It is reported that the global trade of counterfeit goods is spreading. 5 trillion dollars a year is not good for anyone. As the counterfeit industry continues to grow, brands are looking for technologies like RFID (RFID) and NFC (near field communication) to help authenticated their products. This is where BlueBite, a New York based start-up company, hopes to enter. The company has developed a system that relies on a iOS application called Decode, which only needs to click the user's mobile phone to tell the consumer whether the product is real.
The realization of BlueBite's NFC is especially convenient for those who purchase second-hand products on eBay or Amazon websites or buy new products from third party sellers. So far, there is no completely seamless or secure end-to-end authentication service. If chips are exposed, RFID and NFC can be used, and most brands use these technologies to create marketing experience. For example, Nike (Nike) has launched the NBA Jersey, which is characterized by NFC tags, but it is not designed for anti-counterfeiting. Instead, it is an exclusive video of doors, pictures and GIF from players and teams, as well as limited edition shoes.
Nike told Engadget at the time that it was definitely investigating all available options of NFC, but it did not use it to crack down on counterfeit goods. Even if it has been tried, the NFC chip in Nike's connection shirt can be easily removed because it is on a tag, not a part of the fabric. This means that it can be tampered with or put on an unreal object. On the other hand, BlueBite can avoid this problem by cooperating with the NFC brand in real products. The company says its decoding application supports all major NFC tags such as HID, laboratory ID and Smartrac, which is important because it makes it easy for a brand to authenticate its products in an existing format.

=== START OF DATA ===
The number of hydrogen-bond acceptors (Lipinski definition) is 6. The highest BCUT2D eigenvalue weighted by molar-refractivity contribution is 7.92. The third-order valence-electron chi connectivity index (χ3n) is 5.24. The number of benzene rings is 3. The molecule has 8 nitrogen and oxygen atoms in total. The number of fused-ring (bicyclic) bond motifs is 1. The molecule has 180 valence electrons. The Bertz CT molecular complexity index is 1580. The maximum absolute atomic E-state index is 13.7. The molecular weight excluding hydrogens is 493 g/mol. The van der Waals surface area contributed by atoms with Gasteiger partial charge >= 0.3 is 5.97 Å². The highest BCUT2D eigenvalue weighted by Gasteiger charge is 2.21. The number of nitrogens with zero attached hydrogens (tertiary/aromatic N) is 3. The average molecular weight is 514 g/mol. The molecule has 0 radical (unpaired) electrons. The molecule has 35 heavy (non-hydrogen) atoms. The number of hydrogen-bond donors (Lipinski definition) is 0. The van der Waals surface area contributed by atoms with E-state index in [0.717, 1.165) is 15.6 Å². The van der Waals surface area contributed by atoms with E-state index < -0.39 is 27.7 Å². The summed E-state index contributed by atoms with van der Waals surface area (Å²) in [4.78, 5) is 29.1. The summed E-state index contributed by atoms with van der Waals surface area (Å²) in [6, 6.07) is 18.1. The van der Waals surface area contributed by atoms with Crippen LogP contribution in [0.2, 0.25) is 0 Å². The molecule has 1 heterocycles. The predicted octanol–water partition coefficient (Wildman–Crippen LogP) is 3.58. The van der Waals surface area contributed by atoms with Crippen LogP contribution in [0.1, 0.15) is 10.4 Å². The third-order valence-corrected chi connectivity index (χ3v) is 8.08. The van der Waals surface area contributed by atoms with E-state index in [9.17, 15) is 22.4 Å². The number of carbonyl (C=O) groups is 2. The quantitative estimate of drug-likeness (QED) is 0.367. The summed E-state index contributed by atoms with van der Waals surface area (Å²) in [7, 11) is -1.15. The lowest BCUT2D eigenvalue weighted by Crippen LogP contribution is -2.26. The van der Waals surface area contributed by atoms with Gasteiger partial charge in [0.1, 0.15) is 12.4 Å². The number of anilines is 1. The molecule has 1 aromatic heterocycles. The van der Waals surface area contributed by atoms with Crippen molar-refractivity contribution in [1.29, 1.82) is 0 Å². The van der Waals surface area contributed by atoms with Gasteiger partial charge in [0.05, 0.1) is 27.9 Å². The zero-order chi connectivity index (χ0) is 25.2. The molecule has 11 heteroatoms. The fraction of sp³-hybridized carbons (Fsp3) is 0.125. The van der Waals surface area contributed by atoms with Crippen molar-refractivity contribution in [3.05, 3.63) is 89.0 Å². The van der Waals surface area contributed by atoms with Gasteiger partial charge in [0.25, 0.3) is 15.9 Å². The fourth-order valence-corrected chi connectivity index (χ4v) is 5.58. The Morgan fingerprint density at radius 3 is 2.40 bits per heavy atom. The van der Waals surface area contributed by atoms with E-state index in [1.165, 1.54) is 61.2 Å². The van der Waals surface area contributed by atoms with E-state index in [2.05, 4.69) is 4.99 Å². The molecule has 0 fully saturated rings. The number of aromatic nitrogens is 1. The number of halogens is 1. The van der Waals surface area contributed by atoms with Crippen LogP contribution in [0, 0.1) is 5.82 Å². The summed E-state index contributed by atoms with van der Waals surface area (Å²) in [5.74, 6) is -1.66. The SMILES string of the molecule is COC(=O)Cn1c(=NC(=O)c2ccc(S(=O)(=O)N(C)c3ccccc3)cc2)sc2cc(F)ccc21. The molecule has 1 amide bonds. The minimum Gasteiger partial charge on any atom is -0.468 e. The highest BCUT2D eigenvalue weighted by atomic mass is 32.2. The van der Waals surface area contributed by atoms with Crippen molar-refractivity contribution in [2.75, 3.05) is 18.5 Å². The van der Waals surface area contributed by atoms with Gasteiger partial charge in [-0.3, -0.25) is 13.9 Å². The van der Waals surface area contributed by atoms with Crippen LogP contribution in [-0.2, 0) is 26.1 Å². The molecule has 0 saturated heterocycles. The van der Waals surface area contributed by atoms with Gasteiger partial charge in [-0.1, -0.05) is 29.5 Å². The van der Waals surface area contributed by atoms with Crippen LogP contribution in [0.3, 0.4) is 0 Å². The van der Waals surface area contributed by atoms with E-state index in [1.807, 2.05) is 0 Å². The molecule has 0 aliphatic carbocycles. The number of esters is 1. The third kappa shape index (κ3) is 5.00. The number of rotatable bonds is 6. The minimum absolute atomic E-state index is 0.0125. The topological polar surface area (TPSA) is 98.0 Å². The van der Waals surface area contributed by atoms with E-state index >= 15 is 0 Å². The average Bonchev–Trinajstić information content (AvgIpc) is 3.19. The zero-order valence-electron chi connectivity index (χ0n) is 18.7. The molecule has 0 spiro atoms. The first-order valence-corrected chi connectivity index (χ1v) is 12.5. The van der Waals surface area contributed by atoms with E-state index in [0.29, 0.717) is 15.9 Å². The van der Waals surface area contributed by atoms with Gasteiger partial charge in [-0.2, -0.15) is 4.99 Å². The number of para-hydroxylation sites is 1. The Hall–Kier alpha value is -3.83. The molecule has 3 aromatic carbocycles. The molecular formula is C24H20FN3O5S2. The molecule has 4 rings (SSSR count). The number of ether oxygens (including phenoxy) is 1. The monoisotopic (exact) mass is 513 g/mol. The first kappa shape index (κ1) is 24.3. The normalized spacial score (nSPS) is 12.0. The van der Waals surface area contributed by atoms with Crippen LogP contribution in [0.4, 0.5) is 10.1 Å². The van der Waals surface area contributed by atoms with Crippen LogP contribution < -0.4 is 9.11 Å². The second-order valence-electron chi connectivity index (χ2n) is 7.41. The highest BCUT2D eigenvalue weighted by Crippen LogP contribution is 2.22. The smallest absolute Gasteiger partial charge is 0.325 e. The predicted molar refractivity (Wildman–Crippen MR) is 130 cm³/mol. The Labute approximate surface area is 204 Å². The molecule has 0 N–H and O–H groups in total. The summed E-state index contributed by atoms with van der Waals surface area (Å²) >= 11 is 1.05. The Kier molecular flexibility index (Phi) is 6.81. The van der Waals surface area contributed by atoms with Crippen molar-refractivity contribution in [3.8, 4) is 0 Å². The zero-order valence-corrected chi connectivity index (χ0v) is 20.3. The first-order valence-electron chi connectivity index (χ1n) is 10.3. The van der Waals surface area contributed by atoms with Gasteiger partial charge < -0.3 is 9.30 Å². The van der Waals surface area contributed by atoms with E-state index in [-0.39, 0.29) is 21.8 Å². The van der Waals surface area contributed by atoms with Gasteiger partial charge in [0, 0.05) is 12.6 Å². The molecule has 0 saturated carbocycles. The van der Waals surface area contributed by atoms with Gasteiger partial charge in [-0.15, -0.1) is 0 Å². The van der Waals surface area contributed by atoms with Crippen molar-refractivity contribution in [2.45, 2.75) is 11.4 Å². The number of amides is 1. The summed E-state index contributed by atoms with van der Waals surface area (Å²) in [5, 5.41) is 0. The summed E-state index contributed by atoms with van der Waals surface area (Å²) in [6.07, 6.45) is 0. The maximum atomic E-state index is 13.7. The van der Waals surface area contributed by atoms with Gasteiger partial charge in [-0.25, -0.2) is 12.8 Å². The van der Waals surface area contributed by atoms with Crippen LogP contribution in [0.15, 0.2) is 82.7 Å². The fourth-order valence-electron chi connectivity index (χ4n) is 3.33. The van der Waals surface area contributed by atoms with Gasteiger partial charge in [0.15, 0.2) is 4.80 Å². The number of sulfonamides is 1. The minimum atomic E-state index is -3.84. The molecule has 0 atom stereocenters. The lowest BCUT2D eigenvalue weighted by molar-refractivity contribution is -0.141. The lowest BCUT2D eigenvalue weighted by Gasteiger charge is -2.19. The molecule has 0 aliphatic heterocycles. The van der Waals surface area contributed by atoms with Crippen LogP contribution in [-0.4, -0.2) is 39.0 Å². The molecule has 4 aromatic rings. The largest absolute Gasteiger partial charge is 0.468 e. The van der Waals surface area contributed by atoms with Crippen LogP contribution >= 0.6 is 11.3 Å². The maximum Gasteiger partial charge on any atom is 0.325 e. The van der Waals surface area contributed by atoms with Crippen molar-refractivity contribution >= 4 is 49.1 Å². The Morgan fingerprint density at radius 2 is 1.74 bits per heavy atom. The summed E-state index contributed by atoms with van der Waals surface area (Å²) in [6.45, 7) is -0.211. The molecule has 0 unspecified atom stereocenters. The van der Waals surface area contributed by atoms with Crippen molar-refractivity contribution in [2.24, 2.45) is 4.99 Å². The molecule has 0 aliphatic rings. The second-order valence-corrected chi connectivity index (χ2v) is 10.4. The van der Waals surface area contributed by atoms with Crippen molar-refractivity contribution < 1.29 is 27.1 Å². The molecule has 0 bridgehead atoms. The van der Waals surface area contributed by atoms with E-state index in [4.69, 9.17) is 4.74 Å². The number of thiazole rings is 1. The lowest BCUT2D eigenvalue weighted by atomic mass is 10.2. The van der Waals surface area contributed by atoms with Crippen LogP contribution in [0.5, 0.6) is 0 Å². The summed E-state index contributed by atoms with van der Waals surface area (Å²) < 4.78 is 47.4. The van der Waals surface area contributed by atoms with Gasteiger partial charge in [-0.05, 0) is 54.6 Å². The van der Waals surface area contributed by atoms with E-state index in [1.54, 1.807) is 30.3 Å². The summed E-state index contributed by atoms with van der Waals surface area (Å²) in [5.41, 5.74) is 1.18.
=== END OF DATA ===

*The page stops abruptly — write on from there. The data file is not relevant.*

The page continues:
Seeing BlueBite's system work with Adidas's 2018 World Cup Official ball -Telstar 18-, its function is embedded NFC chip. The whole process is very simple. It only takes 10 seconds: all I have to do is download and decode the application, open it, and then click on a tag "authentication". After that, I clicked on a region of Telstar 18, with four signal waves on it, and then into the application 's "scanning authenticity" section, and then I received a message with a picture of a Adidas ball on which "authentication" was written. You'll also see an authentication ID, how many times the project has been checked, and the first day of "digitize", that is, when the NFC chip of the product was initially scanned.
Blue bites provide more than just letting you know whether your project is real or not. Like Nike's NFC - driven NBA Jersey, Adidas and other brands can also use the NFC chip on its Telstar 18 balls to provide you with an enhanced experience through an application or network. Let's face it, it's great because it can quickly discover that if your project is real, you want to use NFC technology in more. For Telstar 18, it would be nice if Adidas could let you click on it and send you to a special web page to record the history of each world cup.
Of course, one of the big problems with NFC based authentication is that if the chip is exposed, or without a server verifying each authentication scan, NFC authentication can be used. But BlueBite claims that this is not a system problem, because every time you click on a product like Adidas's Telstar 18, it creates and validates a unique authentication ID that third parties can't copy. Not only that, it also helps NFC chips stick inside the interior of a panel, making it harder for anyone to remove and tamper with.
BlueBite says it is currently working with about 15 companies from Bvlgari (Bulgari) and other jewelry manufacturers to the fashion brand Pinko, hoping to increase more in the near future. Notwithstanding this, although BlueBite's services are promising, its success will ultimately depend on the support of the brand. We all agree that we need a simple way to make sure that what we buy is really a real deal.